MEMS, Sensors & Displays
Materials and processes that enable MEMS device manufacturing
Brewer Science develops and manufactures a broad range of organic materials and provides process integration that enables the fabrication of MEMS devices.
Brewer Science® processes have been successfully applied in applications typically used in MEMS fabrication, including:
Micromachining is divided into two categories: surface and bulk. In surface micro-machining, layers are added to the substrate and are patterned to create structures. Bulk micromachining uses various techniques to remove pieces of the substrate to create a pattern in the substrate. Most MEMS devices are created using both types of micromachining.
Surface micromachining entails growing, depositing, or coating thin films on a substrate and then patterning the films with a dry or wet etching process. Surface micromachining provides finer, more detailed structures in comparison to bulk micromachining.
To enable high-quality surface micromachining, Brewer Science offers anti-reflective coatings, sacrificial layers, planarizing coatings, and optical coatings.
Brewer Science® anti-reflective coatings improve the photolithographic process, enabling fine resolution of photoresist features.
Brewer Science® sacrificial layer materials allow the patterned deposition of metals, oxides, and inorganics. Typically the sacrificial layer is placed under a photoresist so that the photoresist can be removed after deposition.
As structures on the substrate become more three-dimensional (3-D), photoresist uniformity over the structures becomes more difficult. Brewer Science® leveling materials fill in the structures to create a flat surface for the photoresist. Once the photoresist has accomplished its task, it and the leveling material are normally removed.
Brewer Science® optical coatings provide transparent films that are spin-applied and offer either high or low refractive indices.Materials:
- ARC® bottom anti-reflective coatings
- The light absorbing chemistry controls light as it passes through the photoresist during the photolithography stage of chip manufacturing. The result is a dampening of reflected light on the surfaces and inside the material (destructive interference).
- Reduces or eliminates reflective notching and standing waves and doesn't need additional adhesion promoter.
- The liquid chemistry typically flattens surface topography.
- Level™ M10 planarizing material
- Facilitates lithography over severe topography
- Provides a stable surface for application of resists and other thin films
- Transfers planar surface to underlying organic films by dry etching
- Spin-applied from a coating solution with high solids to limit shrinkage and promote good filling properties
- Thermally reflowed prior to curing to improve surface planarity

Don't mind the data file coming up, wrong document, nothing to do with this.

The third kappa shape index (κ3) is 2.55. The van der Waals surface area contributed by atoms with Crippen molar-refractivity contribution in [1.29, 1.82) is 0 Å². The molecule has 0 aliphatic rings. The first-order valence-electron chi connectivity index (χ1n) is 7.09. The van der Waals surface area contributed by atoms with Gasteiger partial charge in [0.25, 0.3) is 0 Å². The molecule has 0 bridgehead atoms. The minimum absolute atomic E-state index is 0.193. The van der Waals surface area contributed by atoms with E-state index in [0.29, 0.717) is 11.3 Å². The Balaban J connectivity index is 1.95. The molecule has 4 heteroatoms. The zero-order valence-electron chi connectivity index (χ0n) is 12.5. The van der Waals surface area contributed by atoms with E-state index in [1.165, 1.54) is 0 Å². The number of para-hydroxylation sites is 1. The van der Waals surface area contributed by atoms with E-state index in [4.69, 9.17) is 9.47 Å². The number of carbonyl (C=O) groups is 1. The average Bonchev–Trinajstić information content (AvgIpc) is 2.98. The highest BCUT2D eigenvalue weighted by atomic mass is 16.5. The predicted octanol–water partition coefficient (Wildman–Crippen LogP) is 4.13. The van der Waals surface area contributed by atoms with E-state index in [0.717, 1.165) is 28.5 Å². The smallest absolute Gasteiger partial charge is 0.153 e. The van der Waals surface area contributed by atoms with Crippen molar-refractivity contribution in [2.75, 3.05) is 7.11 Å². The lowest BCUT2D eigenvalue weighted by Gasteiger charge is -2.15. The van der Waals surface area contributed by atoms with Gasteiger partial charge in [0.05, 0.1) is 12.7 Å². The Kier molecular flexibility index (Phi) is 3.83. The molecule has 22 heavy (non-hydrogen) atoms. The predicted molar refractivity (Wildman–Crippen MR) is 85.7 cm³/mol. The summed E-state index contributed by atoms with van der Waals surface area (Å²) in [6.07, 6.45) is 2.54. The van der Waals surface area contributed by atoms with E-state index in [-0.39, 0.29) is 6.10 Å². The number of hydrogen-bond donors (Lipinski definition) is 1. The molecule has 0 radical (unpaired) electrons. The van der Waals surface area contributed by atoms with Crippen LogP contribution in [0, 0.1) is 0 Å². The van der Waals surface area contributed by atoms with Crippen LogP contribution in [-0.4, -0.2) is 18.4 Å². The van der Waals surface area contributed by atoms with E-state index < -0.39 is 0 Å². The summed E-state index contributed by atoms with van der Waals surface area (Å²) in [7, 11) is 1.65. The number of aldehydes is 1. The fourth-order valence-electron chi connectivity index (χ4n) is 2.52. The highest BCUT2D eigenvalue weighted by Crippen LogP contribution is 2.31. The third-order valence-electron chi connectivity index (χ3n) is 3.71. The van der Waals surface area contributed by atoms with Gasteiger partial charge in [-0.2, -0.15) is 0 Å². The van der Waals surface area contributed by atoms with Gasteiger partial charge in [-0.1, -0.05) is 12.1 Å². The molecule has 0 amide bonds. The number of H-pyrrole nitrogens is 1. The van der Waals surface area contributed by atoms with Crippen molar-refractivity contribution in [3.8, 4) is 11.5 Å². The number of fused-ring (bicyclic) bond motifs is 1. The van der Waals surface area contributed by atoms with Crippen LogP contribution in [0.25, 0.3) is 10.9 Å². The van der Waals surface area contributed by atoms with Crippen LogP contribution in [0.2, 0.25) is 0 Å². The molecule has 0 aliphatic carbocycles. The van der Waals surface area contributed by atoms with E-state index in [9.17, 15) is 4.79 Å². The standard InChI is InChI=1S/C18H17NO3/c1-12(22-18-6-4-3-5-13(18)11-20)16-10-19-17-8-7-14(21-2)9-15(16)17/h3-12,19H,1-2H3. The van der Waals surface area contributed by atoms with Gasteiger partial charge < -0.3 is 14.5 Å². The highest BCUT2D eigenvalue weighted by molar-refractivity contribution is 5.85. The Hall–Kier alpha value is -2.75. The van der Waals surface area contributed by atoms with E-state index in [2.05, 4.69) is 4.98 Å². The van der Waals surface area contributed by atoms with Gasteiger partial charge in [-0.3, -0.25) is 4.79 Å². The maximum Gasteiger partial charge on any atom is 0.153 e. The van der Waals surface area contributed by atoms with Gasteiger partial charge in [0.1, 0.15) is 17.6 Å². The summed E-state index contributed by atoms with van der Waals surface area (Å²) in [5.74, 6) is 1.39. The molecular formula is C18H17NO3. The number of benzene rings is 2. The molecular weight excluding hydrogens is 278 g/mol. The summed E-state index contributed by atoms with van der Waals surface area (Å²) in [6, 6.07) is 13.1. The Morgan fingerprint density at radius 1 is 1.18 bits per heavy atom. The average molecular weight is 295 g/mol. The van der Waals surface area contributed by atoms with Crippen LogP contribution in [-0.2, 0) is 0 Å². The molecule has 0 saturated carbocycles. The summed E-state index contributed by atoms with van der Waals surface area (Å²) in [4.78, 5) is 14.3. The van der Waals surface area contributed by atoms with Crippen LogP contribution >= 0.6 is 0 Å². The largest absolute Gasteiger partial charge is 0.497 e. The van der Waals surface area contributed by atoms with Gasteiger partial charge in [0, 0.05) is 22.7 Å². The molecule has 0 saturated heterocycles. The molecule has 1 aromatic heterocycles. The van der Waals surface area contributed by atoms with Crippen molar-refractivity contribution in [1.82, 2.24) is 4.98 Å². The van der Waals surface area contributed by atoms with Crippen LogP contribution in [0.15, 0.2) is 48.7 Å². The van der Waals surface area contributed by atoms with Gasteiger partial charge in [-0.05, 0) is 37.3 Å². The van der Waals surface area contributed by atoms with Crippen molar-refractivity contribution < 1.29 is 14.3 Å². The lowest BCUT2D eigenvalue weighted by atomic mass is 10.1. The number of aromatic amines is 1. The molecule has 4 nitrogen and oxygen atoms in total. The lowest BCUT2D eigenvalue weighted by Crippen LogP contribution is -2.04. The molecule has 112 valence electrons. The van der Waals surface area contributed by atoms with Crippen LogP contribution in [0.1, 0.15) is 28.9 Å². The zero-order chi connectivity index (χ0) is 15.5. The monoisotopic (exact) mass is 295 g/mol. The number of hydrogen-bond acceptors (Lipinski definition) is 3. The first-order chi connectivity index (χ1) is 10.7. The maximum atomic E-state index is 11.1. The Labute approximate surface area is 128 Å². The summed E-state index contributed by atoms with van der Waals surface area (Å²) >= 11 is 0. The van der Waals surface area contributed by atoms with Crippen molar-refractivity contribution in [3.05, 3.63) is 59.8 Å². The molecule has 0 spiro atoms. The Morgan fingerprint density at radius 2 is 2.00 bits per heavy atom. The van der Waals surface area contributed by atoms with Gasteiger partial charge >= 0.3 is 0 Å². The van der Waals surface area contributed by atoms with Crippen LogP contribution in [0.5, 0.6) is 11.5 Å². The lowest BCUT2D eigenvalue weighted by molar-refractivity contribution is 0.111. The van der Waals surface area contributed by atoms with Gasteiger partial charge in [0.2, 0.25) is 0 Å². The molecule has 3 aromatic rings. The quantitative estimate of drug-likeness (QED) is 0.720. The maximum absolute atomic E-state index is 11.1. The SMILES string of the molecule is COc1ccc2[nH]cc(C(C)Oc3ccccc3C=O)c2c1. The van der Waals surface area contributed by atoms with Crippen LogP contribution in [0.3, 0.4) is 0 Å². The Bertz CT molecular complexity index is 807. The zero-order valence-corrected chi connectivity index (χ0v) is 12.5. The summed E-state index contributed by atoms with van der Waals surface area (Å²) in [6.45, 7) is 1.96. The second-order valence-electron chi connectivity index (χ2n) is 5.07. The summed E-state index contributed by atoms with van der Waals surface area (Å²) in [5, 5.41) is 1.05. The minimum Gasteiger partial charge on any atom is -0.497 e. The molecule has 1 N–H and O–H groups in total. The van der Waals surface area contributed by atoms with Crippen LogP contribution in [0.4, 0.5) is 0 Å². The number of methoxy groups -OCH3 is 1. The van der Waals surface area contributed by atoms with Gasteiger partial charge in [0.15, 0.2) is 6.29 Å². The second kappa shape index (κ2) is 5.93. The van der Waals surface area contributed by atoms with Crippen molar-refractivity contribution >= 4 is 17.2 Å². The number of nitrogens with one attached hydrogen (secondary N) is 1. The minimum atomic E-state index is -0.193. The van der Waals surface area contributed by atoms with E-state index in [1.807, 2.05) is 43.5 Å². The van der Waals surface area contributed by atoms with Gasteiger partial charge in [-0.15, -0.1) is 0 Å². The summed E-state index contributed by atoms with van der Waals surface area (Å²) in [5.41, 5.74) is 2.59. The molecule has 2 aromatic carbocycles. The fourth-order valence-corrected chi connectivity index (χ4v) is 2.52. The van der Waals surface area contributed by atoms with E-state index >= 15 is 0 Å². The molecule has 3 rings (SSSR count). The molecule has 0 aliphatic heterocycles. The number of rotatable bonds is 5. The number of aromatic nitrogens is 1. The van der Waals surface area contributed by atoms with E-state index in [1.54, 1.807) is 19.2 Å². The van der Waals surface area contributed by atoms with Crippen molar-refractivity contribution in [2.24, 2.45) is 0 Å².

- Utilizes fast UV curing
- Provides stable surface for application of resists and other thin films
- Removable by plasma ashing
ARC® Anti-Reflective Coatings
Brewer Science® ARC® anti-reflective coatings improve the photolithographic process, enabling fine resolution of photoresist features.
Brewer Science is the expert in manufacturing and implementing anti-reflective coatings for the semiconductor industry. Our line of products stretches across the whole spectrum of wavelengths and is the most comprehensive product line-up in the industry.
About ARC® coatings
Bottom anti-reflective coatings (ARC®) are polymer based liquid chemistries that have three primary functions in the creation of a semiconductor.
Spin coating BARC can increase depth of focus and reduce reflective notching.
By using anti-reflective coatings, semiconductor chip manufacturers have been able to push their process windows to create the smaller features that today's consumers have come to expect.
Level® M10 Planarizing Material
Level® M10 self-leveling material provides a planar surface when coated over high-aspect-ratio structures. This spin-applied coating offers the following benefits:
Other benefits include:
Level® M10 planarizing coating is used to planarize high-aspect-ratio structures
Bulk micromachining is a process of removing pieces of the substrate. This process can be done using a wet process (alkaline or acidic etching) or it can be done using gas particles to “sandblast” the surface (deep reactive ion etching, DRIE). In wet processes, areas of the wafer are masked to prevent the etchants from reaching the surface. These areas will remain intact after the wet etch. Typical masking materials are inorganic films or spin-applied organics. The inorganic films, such as silicon nitride or silicon oxide, are chemically vapor deposited.
Organic films, such as Brewer Science® ProTEK® coatings, are spin-applied. These films can be used as either blanket coatings to protect one side of the wafer or are exposed to UV light to pattern them.Materials:
- ProTEK® B3 coatings for alkaline etching
- Protect delicate front-side circuitry during back-side bulk micromachining
- Increase yield by minimizing front side damage caused by alkaline etch solution punch through during wet etch
- Improve throughput by reducing labor and process time associated with mechanical clamps and increasing the number of wafers per etch bath
- Protect CMOS circuitry or MEMS structures
- Create SiN membranes last
- Create through-silicon vias (TSVs)
- ProTEK® SR coating for dry etching
- Durable polymer coating protects delicate front-side circuitry during backside DRIE etching.
- High film hardness (9H pencil) resists scratching.
- High glass transition temperature (117°C) assures ProTEK® SR film will not stick to DRIE chuck.
- Low outgassing in a vacuum assures no contamination of DRIE chamber or process.
- Low film ion levels prevent contamination of wafers, tools, and handling equipment.
ProTEK® B3 Coatings Alkaline protective coating
ProTEK® B3 thin films are spin-applied polymeric coating systems that provide temporary wet-etch protection for CMOS MEMS circuitry during alkaline or acid etches. ProTEK® B materials offer protection from alkaline solutions such as KOH and TMAH for extended bath etches.
With ProTEK® B3, you can:
Apply ProTEK® B3 coating instead of mechanical clamps to:
ProTEK® SR Coatings Scratch-resistant coating
ProTEK® SR coating is a spin-applied polymeric coating designed to provide maximum protection for fragile, etch-sensitive circuitry placed in direct contact against the interior chuck of the etch chamber. ProTEK® SR coating offers durability and longevity against harsh backside DRIE processes typically utilized by the microelectromechanical systems (MEMS) and integrated circuit (IC) industries.
ProTEK® SR coating offers the following features:
Surface Energy Modification
In constructing many of today’s MEMS devices, it is necessary to modify the surface of the substrate to improve adhesion of additional coatings or to prevent substances from attaching to the substrate.